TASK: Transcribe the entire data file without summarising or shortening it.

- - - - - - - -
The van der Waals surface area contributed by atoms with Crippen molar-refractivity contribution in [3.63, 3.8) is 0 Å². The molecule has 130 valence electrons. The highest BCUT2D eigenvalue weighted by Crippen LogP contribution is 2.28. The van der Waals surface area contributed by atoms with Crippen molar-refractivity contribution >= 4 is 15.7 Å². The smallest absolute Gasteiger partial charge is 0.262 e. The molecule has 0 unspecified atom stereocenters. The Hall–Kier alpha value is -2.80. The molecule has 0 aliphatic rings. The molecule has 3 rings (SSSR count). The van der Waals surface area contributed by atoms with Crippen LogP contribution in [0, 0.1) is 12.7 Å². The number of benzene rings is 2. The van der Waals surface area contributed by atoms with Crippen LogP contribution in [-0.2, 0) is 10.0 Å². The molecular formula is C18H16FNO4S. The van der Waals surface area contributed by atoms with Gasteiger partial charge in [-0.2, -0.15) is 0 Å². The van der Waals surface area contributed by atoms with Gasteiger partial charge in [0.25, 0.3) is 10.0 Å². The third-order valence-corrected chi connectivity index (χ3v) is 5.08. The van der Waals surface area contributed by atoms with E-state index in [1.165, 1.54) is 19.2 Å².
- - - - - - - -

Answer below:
The van der Waals surface area contributed by atoms with Crippen molar-refractivity contribution in [3.63, 3.8) is 0 Å². The molecule has 130 valence electrons. The highest BCUT2D eigenvalue weighted by Crippen LogP contribution is 2.28. The van der Waals surface area contributed by atoms with Crippen molar-refractivity contribution >= 4 is 15.7 Å². The smallest absolute Gasteiger partial charge is 0.262 e. The molecule has 0 unspecified atom stereocenters. The Hall–Kier alpha value is -2.80. The molecule has 0 aliphatic rings. The molecule has 3 rings (SSSR count). The van der Waals surface area contributed by atoms with Crippen LogP contribution in [0, 0.1) is 12.7 Å². The number of benzene rings is 2. The van der Waals surface area contributed by atoms with Crippen LogP contribution in [-0.2, 0) is 10.0 Å². The molecular formula is C18H16FNO4S. The van der Waals surface area contributed by atoms with Gasteiger partial charge in [-0.2, -0.15) is 0 Å². The van der Waals surface area contributed by atoms with Gasteiger partial charge in [0.25, 0.3) is 10.0 Å². The third-order valence-corrected chi connectivity index (χ3v) is 5.08. The van der Waals surface area contributed by atoms with E-state index in [1.165, 1.54) is 19.2 Å².